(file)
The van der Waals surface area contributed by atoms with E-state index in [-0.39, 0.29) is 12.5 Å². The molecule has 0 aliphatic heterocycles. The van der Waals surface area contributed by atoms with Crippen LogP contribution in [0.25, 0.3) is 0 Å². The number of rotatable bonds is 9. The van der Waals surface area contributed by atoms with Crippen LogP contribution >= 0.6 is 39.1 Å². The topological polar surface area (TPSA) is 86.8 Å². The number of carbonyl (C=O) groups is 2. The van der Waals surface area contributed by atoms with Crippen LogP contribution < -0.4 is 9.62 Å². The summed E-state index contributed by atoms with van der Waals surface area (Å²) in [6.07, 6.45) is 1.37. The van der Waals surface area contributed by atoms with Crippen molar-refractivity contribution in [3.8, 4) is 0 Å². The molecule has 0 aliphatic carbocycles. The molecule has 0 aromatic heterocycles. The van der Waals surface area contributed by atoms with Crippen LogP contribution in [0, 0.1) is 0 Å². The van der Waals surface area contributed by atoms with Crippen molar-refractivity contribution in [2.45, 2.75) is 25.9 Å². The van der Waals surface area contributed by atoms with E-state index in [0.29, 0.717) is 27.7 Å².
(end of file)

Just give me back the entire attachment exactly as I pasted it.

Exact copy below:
The van der Waals surface area contributed by atoms with E-state index in [-0.39, 0.29) is 12.5 Å². The molecule has 0 aliphatic heterocycles. The van der Waals surface area contributed by atoms with Crippen LogP contribution in [0.25, 0.3) is 0 Å². The number of rotatable bonds is 9. The van der Waals surface area contributed by atoms with Crippen LogP contribution >= 0.6 is 39.1 Å². The topological polar surface area (TPSA) is 86.8 Å². The number of carbonyl (C=O) groups is 2. The van der Waals surface area contributed by atoms with Crippen LogP contribution < -0.4 is 9.62 Å². The summed E-state index contributed by atoms with van der Waals surface area (Å²) in [6.07, 6.45) is 1.37. The van der Waals surface area contributed by atoms with Crippen molar-refractivity contribution in [3.8, 4) is 0 Å². The molecule has 0 aliphatic carbocycles. The molecule has 0 aromatic heterocycles. The van der Waals surface area contributed by atoms with Crippen LogP contribution in [0, 0.1) is 0 Å². The van der Waals surface area contributed by atoms with Crippen molar-refractivity contribution in [2.45, 2.75) is 25.9 Å². The van der Waals surface area contributed by atoms with E-state index in [0.29, 0.717) is 27.7 Å².